if (Serial.available() > 0) {
    serin = Serial.read();
    if (serin >= 48 && serin <= 57 || (bufIdx == 0 && serin == 45)) {
        buffer[bufIdx] = serin;
        bufIdx += 1;
    } else if (serin == 13) {
        parse_buffer();
        print_all_vals();
        response_pos = 0;
        clear_buffer();
    } else if (bufIdx != 0) {
        parse_buffer();
        
    }
  }
}

void print_all_vals() {
   for (x = 0; x < response_pos; x++) {
        Serial.println(values[x]);
   }
   analogWrite(LED_RED,values[0]);
   analogWrite(LED_GRN,values[1]);
   analogWrite(LED_BLU,values[2]);
}

void parse_buffer() {
  values[response_pos] = atoi(buffer);
  response_pos += 1;
  //Serial.println(values[0]);
  clear_buffer();
}

void clear_buffer() {
  for (x = 0; x <= BUF_SIZE; x++) {
    buffer[x] = 0;
  } 
  bufIdx = 0;
}

This next bit of code is pure Python and it interacts with this sketch quite nicely. the only thing that needs to be ensured is that you configure the port=“COMx” correctly.
when run the RGB led will fade through many different colors very quickly as it calculates the cosine of the variable x in its main for loop.
its quite simple but was good for me to test the above parser’s behavior.

import serial, time, math

ser = serial.Serial(port="COM16", baudrate=38400, timeout=5)

try:
    print "please wait for port init"
    time.sleep(5)
    for x in range(10000):
        speed = 100 #greater is slower
        fx = float(x)/speed
        
        R_val = 2*0.0
        R = int((math.cos(float((fx)+R_val))+1)*128)
        
        G_val = 2*0.5
        G = int((math.cos(float((fx)+G_val))+1)*128)
        
        B_val = 2*1.0
        B = int((math.cos(float((fx)+B_val))+1)*128)
        output = "%s,%s,%s" % (R,G,B)
        output += chr(13)
        print output
        #if ser.inWaiting > 0:
          #serin = ser.read(1)
          #print serin  
        ser.flushInput()
        time.sleep(0.005)
        ser.write(output)        
finally:
    ser.close()
    print "Ports Closed"

This is an updated version of the aforementioned Python code. simply run it the same way as the last one except there are 3 controls you can use:

ENABLE_STRESS_TESTING ENABLE_RETURN_DATA_DISPLAY ENABLE_SENT_DATA_DISPLAY

And one config parameter:

COMPORT="COMx"

in this version i added a stress testing mechanism to see if there are any hiccups in the LED's performance as its giving me visual feedback. But the LED's color transitions (even with the mess of delimiters) is still very "fluid" with no fluctuation that i have observed.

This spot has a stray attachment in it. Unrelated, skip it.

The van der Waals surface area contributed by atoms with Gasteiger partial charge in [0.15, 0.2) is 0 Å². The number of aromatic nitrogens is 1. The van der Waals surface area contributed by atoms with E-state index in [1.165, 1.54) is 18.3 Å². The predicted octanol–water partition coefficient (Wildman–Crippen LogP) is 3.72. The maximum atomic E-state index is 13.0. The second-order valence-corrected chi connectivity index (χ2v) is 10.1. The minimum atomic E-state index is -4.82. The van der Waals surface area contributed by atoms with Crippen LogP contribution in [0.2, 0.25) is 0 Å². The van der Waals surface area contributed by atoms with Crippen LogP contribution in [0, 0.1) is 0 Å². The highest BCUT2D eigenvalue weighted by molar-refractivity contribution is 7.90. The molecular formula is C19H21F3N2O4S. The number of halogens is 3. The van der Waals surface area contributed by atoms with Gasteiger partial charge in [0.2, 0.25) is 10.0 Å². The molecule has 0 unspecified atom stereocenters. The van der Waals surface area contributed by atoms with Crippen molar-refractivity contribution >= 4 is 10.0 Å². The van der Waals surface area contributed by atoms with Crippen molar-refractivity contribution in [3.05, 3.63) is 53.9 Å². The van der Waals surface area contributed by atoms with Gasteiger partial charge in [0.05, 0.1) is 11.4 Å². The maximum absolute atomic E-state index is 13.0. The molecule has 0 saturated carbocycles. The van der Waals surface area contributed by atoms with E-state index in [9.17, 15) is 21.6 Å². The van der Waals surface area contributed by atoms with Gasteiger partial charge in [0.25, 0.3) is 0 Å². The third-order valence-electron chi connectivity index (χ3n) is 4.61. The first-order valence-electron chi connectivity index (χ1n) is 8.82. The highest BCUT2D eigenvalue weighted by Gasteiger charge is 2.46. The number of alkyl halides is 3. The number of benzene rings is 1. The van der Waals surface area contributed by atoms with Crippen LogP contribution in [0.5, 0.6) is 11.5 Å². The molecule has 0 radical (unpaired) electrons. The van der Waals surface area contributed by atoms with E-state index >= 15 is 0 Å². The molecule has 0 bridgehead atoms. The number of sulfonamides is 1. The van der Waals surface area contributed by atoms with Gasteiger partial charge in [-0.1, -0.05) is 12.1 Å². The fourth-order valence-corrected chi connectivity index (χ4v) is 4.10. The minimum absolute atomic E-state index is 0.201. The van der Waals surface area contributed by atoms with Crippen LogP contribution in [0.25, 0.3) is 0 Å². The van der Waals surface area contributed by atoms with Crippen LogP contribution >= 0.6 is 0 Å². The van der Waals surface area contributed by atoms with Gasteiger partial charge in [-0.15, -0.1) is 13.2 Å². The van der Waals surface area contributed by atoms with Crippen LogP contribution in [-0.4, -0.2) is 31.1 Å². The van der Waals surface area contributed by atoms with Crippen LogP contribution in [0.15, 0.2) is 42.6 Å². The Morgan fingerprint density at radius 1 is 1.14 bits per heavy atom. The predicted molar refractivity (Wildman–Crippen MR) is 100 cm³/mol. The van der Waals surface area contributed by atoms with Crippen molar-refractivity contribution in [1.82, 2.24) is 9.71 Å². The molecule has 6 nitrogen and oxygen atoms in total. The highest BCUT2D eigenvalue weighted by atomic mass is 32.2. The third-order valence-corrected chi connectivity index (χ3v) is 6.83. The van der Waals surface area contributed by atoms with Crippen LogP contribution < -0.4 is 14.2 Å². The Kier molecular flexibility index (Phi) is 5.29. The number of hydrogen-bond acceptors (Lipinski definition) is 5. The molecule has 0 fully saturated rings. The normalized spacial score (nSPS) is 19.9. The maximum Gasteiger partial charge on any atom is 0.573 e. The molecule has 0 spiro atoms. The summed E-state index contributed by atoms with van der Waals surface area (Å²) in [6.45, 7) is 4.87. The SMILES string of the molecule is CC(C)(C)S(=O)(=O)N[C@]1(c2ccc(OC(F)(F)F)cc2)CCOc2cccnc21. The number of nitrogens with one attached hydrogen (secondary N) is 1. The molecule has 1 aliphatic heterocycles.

Note: because of how the arduino is currently programmed to interpret and accept negative values; if you send delimiters consisting of the "-" characters it can cause major problems, this is the only character i found which you need to be specific in its ordering and should only be used preceding a number in which you plan to indicate as a negative value.

Also note that this was built on Python 2.7.3 using the open source PySerial module. though earlier versions may support it, i have not ported it for Py3.x.

To enable or disable stress testing change the boolean True/False condition on ENABLE_STRESS_TESTING

Python 2.7 Script:

#!/usr/bin/env python

"""serialIntParser-With-Delimiter_Strss_Test.py: Tests arduinos using high speed serial parser."""

__author__  = "Grant Olsen"
__copyright__ = "Copyright (C) 2013 Grant Olsen"
__license__ = "Public Domain"
__version__ = "2.0"

import serial, time, math

COMPORT="COM16"

ENABLE_STRESS_TESTING = True #generates a large verity of different delimiter and widths.
ENABLE_RETURN_DATA_DISPLAY = False #prints out the data coming back from the arduino.
ENABLE_SENT_DATA_DISPLAY = True #prints out the string of data being sent to the arduino.

StressTestList = ["%s,%s,%s", \
              "%s./!#$^&*()_+%s./!#$^&*()_+%s./!#$^&*()_+", \
              "abcdefg%shijklmnop%sqrstu%spwxyz", \
              "////////////%s////////////%s////////////%s////////////", \
              "\\\\\\\\\\\\%s||||||||||||%s////////////%s............"]

try:
    print "Please wait for port to initialize.\n\n\n"
    ser = serial.Serial(port=COMPORT, baudrate=38400, timeout=5)
    time.sleep(5)
    listNow = 0
    for x in range(100000):
        speed = 100 #greater is slower aka higher resolution
        fx = float(x)/speed
        
        R_val = 2*0.0
        R = int((math.cos(float((fx)+R_val))+1)*128)
        
        G_val = 2*0.5
        G = int((math.cos(float((fx)+G_val))+1)*128)
        
        B_val = 2*1.0
        B = int((math.cos(float((fx)+B_val))+1)*128)
        if ENABLE_STRESS_TESTING == True:#generate a bunch of delimiters
            formatStr = StressTestList[listNow]
        else: 
            formatStr = "%s,%s,%s"   
        listNow += 1
        if listNow >= len(StressTestList): listNow = 0
        output =  formatStr % (R,G,B)
        output += chr(13)
        if ENABLE_SENT_DATA_DISPLAY:
            print output 
        if ENABLE_RETURN_DATA_DISPLAY: 
            if ser.inWaiting > 0:
              serin = ser.read(ser.inWaiting())
              print serin, #this part needs some work
        ser.flushInput()
        time.sleep(0.005)
        ser.write(output)
except Exception as e:
    print e
finally:
    ser.close()
    print "\nPort Closed.\n"

I just hope someone finds this useful someday! :)